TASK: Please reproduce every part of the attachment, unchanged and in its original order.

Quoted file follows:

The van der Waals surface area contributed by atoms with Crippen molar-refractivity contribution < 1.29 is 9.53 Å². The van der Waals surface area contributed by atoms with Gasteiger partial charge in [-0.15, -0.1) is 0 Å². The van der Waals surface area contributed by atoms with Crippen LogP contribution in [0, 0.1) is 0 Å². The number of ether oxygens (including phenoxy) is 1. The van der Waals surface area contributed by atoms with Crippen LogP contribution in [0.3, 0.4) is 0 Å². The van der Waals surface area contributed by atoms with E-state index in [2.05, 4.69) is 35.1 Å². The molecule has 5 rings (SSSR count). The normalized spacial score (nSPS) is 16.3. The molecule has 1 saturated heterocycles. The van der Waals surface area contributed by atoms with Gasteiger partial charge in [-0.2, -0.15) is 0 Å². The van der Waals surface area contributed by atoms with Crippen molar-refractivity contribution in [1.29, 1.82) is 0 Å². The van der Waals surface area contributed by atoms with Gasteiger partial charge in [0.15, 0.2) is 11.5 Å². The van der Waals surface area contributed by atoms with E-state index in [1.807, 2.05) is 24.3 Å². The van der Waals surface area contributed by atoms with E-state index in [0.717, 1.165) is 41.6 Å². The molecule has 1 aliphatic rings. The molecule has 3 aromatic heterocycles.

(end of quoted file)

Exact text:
The van der Waals surface area contributed by atoms with Crippen molar-refractivity contribution < 1.29 is 9.53 Å². The van der Waals surface area contributed by atoms with Gasteiger partial charge in [-0.15, -0.1) is 0 Å². The van der Waals surface area contributed by atoms with Crippen LogP contribution in [0, 0.1) is 0 Å². The number of ether oxygens (including phenoxy) is 1. The van der Waals surface area contributed by atoms with Crippen LogP contribution in [0.3, 0.4) is 0 Å². The van der Waals surface area contributed by atoms with E-state index in [2.05, 4.69) is 35.1 Å². The molecule has 5 rings (SSSR count). The normalized spacial score (nSPS) is 16.3. The molecule has 1 saturated heterocycles. The van der Waals surface area contributed by atoms with Gasteiger partial charge in [-0.2, -0.15) is 0 Å². The van der Waals surface area contributed by atoms with Crippen molar-refractivity contribution in [1.29, 1.82) is 0 Å². The van der Waals surface area contributed by atoms with Gasteiger partial charge in [0.15, 0.2) is 11.5 Å². The van der Waals surface area contributed by atoms with E-state index in [1.807, 2.05) is 24.3 Å². The van der Waals surface area contributed by atoms with E-state index in [0.717, 1.165) is 41.6 Å². The molecule has 1 aliphatic rings. The molecule has 3 aromatic heterocycles.